Church of Scotland ‘crown jewels’ stolen

Albert Bogle. Picture: Dan Phillips
Albert Bogle. Picture: Dan Phillips
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A CENTURY-old ring which is one of the most important emblems of the Church of Scotland has been lost by the Moderator of the General Assembly.

The amethyst and gold ring was in a brown saddle-style bag, along with a gold cross pendant on a silver chain, outside the terminal at Edinburgh Airport when it went missing.

Picture: Police Scotland

Picture: Police Scotland

The ring, which has an amethyst stone carved with an image of a burning bush, has been passed down the generations since 1910.

However, the Moderator, the Right Reverend Albert Bogle, admitted it had gone missing at least once before. And surprisingly, he quoted song lyrics to express his sense of loss.

“I am deeply disappointed that this bag containing these valuable objects have gone missing. Like the lyrics of the U2 song I feel I’ve been ‘stuck in a moment and I can’t get out of it’, reliving this incident, trying to think what I should have done differently,” said Rt Rev Bogle, who plays guitar in his own band.

“The jewellery and cross are of significant historical importance and belong to the Church of Scotland. We would be grateful for any help the public can give to help trace their whereabouts.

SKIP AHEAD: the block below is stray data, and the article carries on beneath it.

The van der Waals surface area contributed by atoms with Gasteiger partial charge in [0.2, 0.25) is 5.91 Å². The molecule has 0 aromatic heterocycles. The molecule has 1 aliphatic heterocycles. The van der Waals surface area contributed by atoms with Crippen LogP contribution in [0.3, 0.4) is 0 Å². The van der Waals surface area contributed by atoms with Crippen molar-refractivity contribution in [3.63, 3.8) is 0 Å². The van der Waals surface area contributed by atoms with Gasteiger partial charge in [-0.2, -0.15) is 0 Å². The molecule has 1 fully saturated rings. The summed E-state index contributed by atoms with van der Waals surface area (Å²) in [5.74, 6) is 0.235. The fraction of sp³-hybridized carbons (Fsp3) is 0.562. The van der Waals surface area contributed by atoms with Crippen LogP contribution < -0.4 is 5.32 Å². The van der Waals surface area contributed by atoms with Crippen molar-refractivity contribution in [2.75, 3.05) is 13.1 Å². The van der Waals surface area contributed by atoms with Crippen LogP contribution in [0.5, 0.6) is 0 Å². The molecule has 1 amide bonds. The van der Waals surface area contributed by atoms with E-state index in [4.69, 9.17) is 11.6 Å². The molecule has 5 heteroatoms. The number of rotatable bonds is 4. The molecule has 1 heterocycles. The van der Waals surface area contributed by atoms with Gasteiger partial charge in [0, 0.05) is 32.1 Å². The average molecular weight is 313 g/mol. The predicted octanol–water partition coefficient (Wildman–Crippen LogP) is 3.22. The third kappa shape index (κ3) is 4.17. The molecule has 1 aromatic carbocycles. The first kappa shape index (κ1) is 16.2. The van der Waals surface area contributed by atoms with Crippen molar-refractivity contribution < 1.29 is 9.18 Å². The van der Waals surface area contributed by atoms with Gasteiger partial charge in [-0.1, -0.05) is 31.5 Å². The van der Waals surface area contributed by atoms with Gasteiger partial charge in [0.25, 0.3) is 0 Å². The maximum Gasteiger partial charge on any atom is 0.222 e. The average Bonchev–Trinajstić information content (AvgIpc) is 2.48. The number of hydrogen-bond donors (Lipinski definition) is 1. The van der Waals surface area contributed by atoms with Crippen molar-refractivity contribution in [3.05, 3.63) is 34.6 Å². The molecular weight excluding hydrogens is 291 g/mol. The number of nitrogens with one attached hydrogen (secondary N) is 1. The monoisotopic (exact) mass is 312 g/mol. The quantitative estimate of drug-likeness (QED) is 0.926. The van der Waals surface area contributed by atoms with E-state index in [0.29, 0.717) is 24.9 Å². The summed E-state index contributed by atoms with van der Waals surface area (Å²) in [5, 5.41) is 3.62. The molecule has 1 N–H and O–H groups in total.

“We are praying that these articles will be returned in the very near future. These items belong to the Church and the people of Scotland, they are not my own possessions.”

The ring originally belonged to the Right Reverend Dr Mitford Mitchell, the then Moderator of the General Assembly, who passed it on to his successor so it could become an emblem of the office. The cross was commissioned in 1999 and has also been passed from one Moderator to the next.

The ring was first stolen during a break-in at a former moderator’s house on Christmas Eve 2010, but was recovered several months later. It was also mislaid in 2006, but returned to the Church.

Rt Rev Bogle said the image of the burning bush had become a key symbol for the church.

He said: “The Church of Scotland has adopted this symbol because it refers to the biblical story where Moses was invited to come into the presence of God, not in a church but in the desert. Even in the wilderness, God is to be found, in the place you least expect him … In other words, the Church has a core purpose to bring the presence of God into the whole of life.”

The amethyst also has the Latin words “nec tamen consumebatur”, which translates as “yet it was not consumed”, a biblical reference to the flames not destroying the bush.

The saddle bag was decorated with Peruvian-style embroidery.

The bag and its contents were last seen outside the airport terminal at the pre-booked taxi area, on a luggage trolley at about 8:30am on Friday.

A Police Scotland spokesman said: “Inquiries are ongoing but we are appealing for anyone who may have any information to get in touch. These items are of great historical significance to the Church of Scotland. Further to that, they’re so unique and distinctive we would ask jewellers to stay vigilant should anyone try to sell them on.”